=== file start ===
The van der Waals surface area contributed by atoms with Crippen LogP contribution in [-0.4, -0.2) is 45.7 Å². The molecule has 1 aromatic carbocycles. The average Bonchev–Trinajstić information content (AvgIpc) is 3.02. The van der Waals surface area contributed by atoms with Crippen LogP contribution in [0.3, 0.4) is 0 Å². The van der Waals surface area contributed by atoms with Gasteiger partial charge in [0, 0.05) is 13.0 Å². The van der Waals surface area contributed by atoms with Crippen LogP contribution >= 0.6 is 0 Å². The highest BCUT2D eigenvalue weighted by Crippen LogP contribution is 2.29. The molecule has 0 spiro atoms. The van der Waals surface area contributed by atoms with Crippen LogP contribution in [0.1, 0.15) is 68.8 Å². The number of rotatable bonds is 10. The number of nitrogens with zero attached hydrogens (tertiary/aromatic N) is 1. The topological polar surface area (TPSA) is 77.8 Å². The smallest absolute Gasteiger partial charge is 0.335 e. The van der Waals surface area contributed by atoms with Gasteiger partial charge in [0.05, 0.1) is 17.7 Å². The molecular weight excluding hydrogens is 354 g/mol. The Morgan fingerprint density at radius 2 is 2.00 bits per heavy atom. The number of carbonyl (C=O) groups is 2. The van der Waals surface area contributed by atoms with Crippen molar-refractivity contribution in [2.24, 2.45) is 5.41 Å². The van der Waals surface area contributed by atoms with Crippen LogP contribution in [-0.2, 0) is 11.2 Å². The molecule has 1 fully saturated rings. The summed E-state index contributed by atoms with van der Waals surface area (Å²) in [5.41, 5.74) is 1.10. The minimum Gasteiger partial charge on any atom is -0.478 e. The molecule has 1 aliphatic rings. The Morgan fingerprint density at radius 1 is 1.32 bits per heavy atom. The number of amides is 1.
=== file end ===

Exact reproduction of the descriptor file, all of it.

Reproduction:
The van der Waals surface area contributed by atoms with Crippen LogP contribution in [-0.4, -0.2) is 45.7 Å². The molecule has 1 aromatic carbocycles. The average Bonchev–Trinajstić information content (AvgIpc) is 3.02. The van der Waals surface area contributed by atoms with Crippen LogP contribution in [0.3, 0.4) is 0 Å². The van der Waals surface area contributed by atoms with Gasteiger partial charge in [0, 0.05) is 13.0 Å². The van der Waals surface area contributed by atoms with Crippen LogP contribution >= 0.6 is 0 Å². The highest BCUT2D eigenvalue weighted by Crippen LogP contribution is 2.29. The molecule has 0 spiro atoms. The van der Waals surface area contributed by atoms with Crippen LogP contribution in [0.1, 0.15) is 68.8 Å². The number of rotatable bonds is 10. The number of nitrogens with zero attached hydrogens (tertiary/aromatic N) is 1. The topological polar surface area (TPSA) is 77.8 Å². The smallest absolute Gasteiger partial charge is 0.335 e. The van der Waals surface area contributed by atoms with Gasteiger partial charge in [0.05, 0.1) is 17.7 Å². The molecular weight excluding hydrogens is 354 g/mol. The Morgan fingerprint density at radius 2 is 2.00 bits per heavy atom. The number of carbonyl (C=O) groups is 2. The van der Waals surface area contributed by atoms with Crippen molar-refractivity contribution in [2.24, 2.45) is 5.41 Å². The van der Waals surface area contributed by atoms with Crippen LogP contribution in [-0.2, 0) is 11.2 Å². The molecule has 1 fully saturated rings. The summed E-state index contributed by atoms with van der Waals surface area (Å²) in [5.41, 5.74) is 1.10. The minimum Gasteiger partial charge on any atom is -0.478 e. The molecule has 1 aliphatic rings. The Morgan fingerprint density at radius 1 is 1.32 bits per heavy atom. The number of amides is 1.